VIENNA - Having announced his plan to retire as superintendent of Mathews Local Schools, Lee Seiple remains content to end his four-decade career.
''I'm presently in my 44th year and that's enough,'' Seiple said. ''When you get up to 44 years and 67 years of age, it's time to enjoy the rest of your life.''
Seiple became superintendent of Mathews in February 1999. Previously, he held a number of roles with Champion schools, including principal, and as a principal and superintendent in the Bloomfield-Mespo school district.
Seiple said he is certain that his time as a superintendent is over, but he is looking at other options.
''I probably won't retire to nothing,'' he said. ''When I retired from Champion, my plan was to build homes. My second ambition in life was to do construction. I have a couple opportunities in that direction on a part-time basis.''
Seiple announced his decision to retire during a Board of Education executive session Tuesday, just before it was announced during the public portion of the board meeting. It was a decision that was a surprise to the entire school board.
Seiple is the sixth local superintendent who will not return for the 2011-12 school year.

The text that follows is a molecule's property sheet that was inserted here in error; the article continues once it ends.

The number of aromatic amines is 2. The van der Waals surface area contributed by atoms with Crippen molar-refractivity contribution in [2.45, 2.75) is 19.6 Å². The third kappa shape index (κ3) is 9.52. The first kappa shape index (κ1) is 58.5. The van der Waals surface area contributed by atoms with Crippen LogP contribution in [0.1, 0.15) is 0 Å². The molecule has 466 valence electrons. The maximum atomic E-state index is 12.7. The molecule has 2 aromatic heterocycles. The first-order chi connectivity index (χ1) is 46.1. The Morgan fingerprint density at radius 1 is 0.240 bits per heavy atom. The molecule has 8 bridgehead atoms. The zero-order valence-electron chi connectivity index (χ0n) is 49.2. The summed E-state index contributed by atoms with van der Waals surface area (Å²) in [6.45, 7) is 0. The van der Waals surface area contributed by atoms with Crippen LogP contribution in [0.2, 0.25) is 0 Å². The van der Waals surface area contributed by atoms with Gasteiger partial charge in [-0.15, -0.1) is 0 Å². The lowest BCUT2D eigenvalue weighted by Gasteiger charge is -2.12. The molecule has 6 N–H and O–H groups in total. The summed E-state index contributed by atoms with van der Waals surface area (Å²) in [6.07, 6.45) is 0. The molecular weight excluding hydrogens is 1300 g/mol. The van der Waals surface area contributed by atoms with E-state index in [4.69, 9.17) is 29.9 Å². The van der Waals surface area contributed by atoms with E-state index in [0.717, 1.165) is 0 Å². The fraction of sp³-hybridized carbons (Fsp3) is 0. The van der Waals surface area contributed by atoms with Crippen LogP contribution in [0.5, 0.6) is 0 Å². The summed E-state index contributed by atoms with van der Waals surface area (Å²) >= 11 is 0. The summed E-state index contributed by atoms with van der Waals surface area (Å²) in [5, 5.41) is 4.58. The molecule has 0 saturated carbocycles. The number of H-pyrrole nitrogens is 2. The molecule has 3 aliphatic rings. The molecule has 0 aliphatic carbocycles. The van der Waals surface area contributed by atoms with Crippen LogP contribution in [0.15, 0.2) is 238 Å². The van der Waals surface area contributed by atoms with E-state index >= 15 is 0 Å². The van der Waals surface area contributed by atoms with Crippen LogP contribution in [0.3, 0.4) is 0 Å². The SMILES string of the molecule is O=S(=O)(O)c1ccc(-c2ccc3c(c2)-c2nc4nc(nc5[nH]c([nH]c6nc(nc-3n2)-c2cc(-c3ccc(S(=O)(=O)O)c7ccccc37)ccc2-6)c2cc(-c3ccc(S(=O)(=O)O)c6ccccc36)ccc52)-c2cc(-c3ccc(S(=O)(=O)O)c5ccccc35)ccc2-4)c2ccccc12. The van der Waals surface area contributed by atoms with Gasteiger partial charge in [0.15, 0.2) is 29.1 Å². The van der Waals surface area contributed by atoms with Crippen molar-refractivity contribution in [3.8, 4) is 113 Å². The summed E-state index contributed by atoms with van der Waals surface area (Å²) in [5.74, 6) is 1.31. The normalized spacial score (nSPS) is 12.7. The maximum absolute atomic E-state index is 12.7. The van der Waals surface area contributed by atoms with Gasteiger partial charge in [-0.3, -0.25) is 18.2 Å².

Other districts that will be looking to fill their superintendent positions will be Warren City Schools, which accepted the retirement of Dr. Kathryn Hellweg; Niles City Schools, which accepted the resignation of Rocco Adduci; Girard City Schools, which accepted the resignation of Joseph Jeswald; and Newton Falls and LaBrae, which chose to not renew the contracts of David Wilson and Patrick Guliano, respectively.
''At the end of the executive session, I said that I was going to resign as of July 31,'' Seiple said. ''Nobody knew that but me.''
''We were not (ready),'' board member Brian Stidham said on Wednesday.
Seiple's contract runs through July 31, 2014. He earns $91,088 per year.
The contract states that ''upon retirement, resignation or nonrenewal, the superintendent shall be entitled to payment of all accrued unused sick leave and personal leave accrued while at Mathews School District at a per diem rate.''
The superintendent said that he made the announcement in March in order to give the board enough time to properly search for a replacement.
''I retired from Champion in 1995, so I've been a rehire since then,'' he said. ''I've thought about it (retirement) every year of those 16 years.''
Recent financial difficulties that the school system has had to face, which include closing Neal Middle School, did not factor into the decision, he said.
''It was simply years of service,'' he said. ''To spend 60 hours a week in superintendency and run a district, after 44 years it is enough.''
Now that he is preparing to end his long career in education, Seiple feels confident that he can look back and be proud of the work that he has done.
''When I think of my 44 years either as a high school principal at Champion or a superintendent, a lot of kids have walked across the stage and a lot have returned and said thank you. It's very gratifying,'' he said.